The obelisks are of typical form, with tall four-sided bodies that taper towards their tops and terminate in pyramid-like points. The obelisks are placed on plinths, set on stepped rectangular bases. The bases are edged with the green gemstone, malachite, and the fronts of the plinths are decorated with inlaid hardstone white flowers, within malachite frames. The bodies of the obelisks are similarly ornamented with white flowers and green foliage, created by inlaying a variety of hardstones. These are similarly bordered by bands of malachite.
The white flowers that decorate the obelisks are fine examples of ‘pietra dura’ work. Italian for ‘hard stone’, ‘pietra dura’ refers to the stones which are applied, using the ‘commesso’ (‘fitting together’) technique, onto a backing to create an image. These stones often include different coloured marbles and gemstones, including quartz, chalcedony, agate, jasper, porphyry and lapis lazuli. The art of pietra dura flourished in Italy in the Renaissance period, and was fashionably revived in the 19th Century.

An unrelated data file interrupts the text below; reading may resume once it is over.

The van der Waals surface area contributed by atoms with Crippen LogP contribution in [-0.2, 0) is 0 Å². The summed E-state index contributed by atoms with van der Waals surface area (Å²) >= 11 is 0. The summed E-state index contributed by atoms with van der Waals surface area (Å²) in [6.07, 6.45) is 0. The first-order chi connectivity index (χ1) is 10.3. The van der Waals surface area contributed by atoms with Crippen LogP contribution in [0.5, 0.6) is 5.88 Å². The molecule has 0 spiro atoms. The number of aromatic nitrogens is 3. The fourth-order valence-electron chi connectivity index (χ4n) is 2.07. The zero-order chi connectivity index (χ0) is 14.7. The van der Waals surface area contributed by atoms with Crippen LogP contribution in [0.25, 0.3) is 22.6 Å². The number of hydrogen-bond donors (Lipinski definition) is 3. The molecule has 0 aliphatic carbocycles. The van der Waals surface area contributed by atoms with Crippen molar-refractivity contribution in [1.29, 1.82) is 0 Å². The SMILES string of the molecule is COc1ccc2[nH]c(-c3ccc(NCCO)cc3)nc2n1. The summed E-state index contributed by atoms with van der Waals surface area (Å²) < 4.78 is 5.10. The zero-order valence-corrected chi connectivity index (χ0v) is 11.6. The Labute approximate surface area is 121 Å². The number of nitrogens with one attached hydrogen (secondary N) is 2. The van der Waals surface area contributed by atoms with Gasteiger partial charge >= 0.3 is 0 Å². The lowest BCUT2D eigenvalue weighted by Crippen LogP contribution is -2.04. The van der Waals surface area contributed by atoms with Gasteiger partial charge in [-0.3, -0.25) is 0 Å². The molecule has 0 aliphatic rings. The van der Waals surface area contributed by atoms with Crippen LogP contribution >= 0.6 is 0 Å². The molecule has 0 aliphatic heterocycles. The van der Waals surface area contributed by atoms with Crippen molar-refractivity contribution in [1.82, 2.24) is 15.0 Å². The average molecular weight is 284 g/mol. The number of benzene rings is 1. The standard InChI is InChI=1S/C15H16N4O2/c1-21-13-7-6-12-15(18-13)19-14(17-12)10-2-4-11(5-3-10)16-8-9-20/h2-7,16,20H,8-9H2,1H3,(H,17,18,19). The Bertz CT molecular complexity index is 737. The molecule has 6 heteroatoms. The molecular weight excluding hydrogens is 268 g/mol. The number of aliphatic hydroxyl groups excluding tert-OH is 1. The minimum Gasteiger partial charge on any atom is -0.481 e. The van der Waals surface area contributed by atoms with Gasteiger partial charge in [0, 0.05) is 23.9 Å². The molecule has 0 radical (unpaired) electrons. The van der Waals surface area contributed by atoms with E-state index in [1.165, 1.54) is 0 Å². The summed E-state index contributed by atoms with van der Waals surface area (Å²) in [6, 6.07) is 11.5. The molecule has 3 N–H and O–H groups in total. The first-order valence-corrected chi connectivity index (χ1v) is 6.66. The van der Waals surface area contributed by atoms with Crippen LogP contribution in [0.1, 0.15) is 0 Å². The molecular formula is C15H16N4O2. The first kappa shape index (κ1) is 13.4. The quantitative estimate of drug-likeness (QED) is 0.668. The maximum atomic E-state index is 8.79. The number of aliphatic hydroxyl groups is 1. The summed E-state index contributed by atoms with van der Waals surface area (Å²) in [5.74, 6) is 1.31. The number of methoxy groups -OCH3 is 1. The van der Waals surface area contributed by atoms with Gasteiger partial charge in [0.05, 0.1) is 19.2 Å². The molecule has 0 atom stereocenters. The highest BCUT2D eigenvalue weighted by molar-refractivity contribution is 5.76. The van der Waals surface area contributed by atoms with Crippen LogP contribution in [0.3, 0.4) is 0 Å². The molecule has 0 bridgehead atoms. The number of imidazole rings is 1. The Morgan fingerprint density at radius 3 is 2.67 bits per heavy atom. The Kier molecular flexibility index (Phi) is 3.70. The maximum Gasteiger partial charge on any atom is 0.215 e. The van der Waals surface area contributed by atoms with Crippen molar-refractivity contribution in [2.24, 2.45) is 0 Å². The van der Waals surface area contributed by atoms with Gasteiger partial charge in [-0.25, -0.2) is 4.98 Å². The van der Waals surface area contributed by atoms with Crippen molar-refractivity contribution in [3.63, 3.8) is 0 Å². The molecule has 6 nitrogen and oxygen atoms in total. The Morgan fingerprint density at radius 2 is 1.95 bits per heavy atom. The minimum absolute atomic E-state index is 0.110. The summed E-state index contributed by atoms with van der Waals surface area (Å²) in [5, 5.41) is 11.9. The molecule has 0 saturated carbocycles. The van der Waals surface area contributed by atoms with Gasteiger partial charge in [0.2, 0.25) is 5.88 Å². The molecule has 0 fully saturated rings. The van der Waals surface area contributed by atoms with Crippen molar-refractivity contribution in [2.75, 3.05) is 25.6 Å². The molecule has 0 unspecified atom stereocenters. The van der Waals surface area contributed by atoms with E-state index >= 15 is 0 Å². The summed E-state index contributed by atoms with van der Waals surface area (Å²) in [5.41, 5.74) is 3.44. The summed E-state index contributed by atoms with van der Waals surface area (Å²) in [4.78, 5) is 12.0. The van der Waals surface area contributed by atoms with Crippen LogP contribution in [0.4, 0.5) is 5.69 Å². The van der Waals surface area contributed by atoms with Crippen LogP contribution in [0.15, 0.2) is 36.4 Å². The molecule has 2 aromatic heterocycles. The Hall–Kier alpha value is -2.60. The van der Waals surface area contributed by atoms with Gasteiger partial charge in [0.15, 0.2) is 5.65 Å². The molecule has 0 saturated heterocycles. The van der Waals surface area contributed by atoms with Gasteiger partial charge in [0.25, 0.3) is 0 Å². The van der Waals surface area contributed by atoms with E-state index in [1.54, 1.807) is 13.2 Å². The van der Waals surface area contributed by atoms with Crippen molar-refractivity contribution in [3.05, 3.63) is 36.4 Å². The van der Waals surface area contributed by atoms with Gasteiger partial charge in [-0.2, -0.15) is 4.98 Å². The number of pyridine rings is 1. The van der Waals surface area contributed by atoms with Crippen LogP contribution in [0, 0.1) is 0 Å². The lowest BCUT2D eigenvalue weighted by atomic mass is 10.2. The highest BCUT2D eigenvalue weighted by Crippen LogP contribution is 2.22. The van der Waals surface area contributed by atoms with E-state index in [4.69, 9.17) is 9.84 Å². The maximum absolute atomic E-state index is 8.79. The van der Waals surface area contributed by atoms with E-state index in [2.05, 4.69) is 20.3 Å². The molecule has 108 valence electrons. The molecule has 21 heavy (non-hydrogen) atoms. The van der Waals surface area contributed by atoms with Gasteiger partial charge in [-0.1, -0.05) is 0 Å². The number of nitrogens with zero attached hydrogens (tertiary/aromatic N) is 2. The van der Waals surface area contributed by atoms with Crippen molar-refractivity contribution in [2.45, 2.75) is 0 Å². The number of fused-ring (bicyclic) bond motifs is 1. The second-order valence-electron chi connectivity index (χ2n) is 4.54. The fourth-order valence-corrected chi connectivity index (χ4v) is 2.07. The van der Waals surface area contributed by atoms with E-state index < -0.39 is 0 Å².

One obelisk: Height 110cm, width 30.5cm, depth 25.5cm Second obelisk: Height 109cm, width 30.5cm, depth 25.5cm